Acting on Climate Change: Locally and Globally

Press Briefing

November 23, 2015


Megan Rabbitt

What: With the United Nations climate conference—COP21 less than two weeks away, representatives from the Hip Hop Caucus, the Global Environment Facility and the United Nations Foundation will brief journalists on how climate change affects our communities both locally and globally, and the importance of an integrated and collective effort to ensure strong climate action.

Why: The effects of climate change are apparent in U.S. communities as well as those around the world, yet the climate conversations often occur in vacuums. In addition, because changes in climate disproportionately affect marginalized communities their engagement in the conversation is curucial. Meaningful progress to address climate change will require a global and diverse group of actors who connect global and local thinking with action.

WhoReverend Lennox Yearwood, President & CEO, Hip Hop Caucus

 Naoko Ishii, CEO and Chairperson, Global Environment Facility

 Reid Detchon, Vice President for Energy and Climate, United Nations Foundation

 Esther Agbarakwe , Digital story-teller and Nigeria +SocialGood Advisor

When: 10:00 a.m. – 11:00 a.m. ET Tuesday, November 24, 2015.

Where: Local dial in information available upon RSVP

RSVP: Space is limited. Please RSVP to by 7:00 p.m. ET on Monday, November 23, 2015.


About the Hip Hop Caucus
The Hip Hop Caucus is a national non-profit and non-partisan organization that connects the Hip Hop community to the civic process to build power and create positive change. The Peoples Climate Music “Act On Climate” campaign, is an initiative developed by the Hip Hop Caucus in partnership with Earth Justice, The National Resource Defense Council, The Sierra Club, The Solutions Project, and The League of Conservation voters. This campaign’s goal is to educate and empower those in underserved, low-income communities about how climate change affects their communities. Pollution and changes in climate are disproportionately impacting people of color in low-income, communities with higher risks of respiratory disease, higher prevalence of asthma and other heart-related issues. Also, pollution and resulting climate change contribute to extreme weather events, such as Hurricane Katrina, Superstorm Sandy, heat waves and droughts. Learn more at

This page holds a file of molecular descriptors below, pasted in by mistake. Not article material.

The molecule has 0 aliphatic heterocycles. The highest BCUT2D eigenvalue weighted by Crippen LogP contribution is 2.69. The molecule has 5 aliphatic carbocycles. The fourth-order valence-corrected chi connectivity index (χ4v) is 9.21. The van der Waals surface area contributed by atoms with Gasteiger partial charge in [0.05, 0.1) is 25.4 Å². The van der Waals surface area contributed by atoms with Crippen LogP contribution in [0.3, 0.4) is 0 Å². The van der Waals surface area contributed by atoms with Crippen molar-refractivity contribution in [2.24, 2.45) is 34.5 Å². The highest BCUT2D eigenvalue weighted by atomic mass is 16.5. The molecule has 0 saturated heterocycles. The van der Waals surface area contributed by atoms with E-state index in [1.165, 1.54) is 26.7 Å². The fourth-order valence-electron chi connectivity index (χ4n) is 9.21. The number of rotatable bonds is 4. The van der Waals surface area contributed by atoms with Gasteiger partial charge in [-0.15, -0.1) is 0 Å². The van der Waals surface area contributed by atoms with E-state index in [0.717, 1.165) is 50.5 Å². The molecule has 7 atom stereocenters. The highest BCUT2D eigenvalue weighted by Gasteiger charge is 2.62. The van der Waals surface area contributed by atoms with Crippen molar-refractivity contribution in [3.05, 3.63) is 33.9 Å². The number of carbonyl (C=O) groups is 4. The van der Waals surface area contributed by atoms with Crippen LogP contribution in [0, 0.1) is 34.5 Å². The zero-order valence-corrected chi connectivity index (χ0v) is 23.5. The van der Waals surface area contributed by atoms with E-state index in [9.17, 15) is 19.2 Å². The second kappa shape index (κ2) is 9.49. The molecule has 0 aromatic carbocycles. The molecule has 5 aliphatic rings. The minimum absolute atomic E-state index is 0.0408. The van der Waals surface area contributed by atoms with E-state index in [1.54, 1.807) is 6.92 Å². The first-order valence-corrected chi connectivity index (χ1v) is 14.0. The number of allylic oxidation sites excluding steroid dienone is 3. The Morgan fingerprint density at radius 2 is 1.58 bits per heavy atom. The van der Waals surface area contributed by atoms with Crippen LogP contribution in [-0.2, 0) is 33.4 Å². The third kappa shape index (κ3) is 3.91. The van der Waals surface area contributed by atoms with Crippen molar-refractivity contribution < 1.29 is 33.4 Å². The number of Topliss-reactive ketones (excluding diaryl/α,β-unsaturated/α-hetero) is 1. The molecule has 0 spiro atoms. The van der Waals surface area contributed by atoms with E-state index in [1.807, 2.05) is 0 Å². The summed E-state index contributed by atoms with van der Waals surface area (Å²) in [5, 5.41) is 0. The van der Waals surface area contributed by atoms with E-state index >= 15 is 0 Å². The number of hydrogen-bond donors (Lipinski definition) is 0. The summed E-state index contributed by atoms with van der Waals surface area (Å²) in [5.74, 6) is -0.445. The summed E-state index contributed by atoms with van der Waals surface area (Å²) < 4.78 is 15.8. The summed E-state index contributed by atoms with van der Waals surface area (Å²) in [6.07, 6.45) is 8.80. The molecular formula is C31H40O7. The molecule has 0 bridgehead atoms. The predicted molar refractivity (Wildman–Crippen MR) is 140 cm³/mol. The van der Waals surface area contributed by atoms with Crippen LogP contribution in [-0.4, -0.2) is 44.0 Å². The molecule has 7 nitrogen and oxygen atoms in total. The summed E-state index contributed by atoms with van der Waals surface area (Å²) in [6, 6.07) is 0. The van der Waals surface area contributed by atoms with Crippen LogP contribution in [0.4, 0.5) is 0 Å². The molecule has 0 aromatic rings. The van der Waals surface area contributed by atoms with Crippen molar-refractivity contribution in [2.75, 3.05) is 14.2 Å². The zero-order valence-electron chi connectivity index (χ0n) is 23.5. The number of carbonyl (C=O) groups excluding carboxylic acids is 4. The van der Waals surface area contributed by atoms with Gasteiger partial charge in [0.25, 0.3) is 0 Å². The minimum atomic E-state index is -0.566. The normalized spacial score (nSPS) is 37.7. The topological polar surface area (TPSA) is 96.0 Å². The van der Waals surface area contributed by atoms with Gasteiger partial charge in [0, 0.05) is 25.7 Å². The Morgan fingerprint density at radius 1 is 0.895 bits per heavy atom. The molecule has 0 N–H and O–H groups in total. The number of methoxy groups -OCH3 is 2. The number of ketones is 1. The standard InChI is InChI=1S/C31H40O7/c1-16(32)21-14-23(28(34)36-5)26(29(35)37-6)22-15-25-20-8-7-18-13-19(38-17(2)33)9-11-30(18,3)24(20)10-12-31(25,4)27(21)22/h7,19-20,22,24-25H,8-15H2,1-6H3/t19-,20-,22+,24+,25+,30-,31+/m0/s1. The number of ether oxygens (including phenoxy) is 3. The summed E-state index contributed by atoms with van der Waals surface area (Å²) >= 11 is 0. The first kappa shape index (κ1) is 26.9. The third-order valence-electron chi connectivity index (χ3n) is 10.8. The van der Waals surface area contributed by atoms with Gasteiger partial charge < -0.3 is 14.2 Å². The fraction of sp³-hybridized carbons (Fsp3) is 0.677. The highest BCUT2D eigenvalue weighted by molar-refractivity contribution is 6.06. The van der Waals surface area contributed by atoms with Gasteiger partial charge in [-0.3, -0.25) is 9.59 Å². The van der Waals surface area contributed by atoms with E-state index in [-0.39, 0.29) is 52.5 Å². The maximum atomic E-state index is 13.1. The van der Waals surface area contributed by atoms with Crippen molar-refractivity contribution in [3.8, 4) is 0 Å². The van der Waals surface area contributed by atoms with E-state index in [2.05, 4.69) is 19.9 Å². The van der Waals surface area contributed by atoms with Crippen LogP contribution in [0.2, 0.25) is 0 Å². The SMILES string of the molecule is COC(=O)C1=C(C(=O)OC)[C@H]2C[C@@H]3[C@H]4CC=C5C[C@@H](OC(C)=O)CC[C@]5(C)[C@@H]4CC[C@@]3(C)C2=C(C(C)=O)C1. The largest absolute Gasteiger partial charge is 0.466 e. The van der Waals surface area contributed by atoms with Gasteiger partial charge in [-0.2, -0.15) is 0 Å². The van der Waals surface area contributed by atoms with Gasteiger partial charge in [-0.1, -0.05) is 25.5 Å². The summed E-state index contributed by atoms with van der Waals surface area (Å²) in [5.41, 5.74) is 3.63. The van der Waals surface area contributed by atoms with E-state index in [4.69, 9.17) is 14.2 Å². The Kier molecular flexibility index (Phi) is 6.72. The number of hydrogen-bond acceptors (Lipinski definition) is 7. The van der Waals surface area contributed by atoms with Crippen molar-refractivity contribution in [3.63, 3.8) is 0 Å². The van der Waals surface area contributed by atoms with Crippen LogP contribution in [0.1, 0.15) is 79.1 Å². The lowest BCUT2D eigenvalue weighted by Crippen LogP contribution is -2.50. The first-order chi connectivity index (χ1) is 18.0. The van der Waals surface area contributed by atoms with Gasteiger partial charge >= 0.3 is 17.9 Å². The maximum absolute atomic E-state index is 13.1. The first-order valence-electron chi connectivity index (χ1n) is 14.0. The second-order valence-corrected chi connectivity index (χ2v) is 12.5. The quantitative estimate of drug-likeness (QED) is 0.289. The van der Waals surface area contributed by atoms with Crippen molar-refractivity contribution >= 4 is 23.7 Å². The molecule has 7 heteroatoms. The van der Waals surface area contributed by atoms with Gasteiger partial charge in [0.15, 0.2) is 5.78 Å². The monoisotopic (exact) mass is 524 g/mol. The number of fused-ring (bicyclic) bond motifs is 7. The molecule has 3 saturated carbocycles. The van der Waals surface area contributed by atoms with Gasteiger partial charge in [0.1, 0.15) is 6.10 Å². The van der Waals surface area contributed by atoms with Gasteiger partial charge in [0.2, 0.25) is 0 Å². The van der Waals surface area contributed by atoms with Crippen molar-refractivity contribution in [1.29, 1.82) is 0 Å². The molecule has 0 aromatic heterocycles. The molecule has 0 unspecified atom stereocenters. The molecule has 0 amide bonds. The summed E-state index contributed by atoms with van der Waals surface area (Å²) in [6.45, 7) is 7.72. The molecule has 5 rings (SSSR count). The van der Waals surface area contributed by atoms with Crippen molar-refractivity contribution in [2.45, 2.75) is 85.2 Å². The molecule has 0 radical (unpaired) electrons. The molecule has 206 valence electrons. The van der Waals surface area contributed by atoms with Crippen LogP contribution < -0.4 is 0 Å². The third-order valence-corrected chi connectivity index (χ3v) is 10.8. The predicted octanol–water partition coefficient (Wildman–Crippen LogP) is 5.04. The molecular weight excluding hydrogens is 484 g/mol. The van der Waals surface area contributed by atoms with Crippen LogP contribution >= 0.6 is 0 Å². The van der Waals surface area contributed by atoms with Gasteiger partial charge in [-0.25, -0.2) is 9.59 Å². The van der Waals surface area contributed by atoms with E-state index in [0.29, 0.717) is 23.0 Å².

About the United Nations Foundation
The United Nations Foundation builds public-private partnerships to address the world’s most pressing problems, and broadens support for the United Nations through advocacy and public outreach. Through innovative campaigns and initiatives, the Foundation connects people, ideas, and resources to help the UN solve global problems. The Foundation was created in 1998 as a U.S. public charity by entrepreneur and philanthropist Ted Turner and now is supported by global corporations, foundations, governments, and individuals. For more information, visit

About the Global Environment Facility
The Global Environment Facility (GEF) was established on the eve of the 1992 Rio Earth Summit, to help tackle our planet’s most pressing environmental problems. Since then, the GEF has provided $14.5 billion in grants and mobilized $75.4 billion in additional financing for almost 4,000 projects. The GEF has become an international partnership of 183 countries, international institutions, civil society organizations, and private sector to address global environmental issues.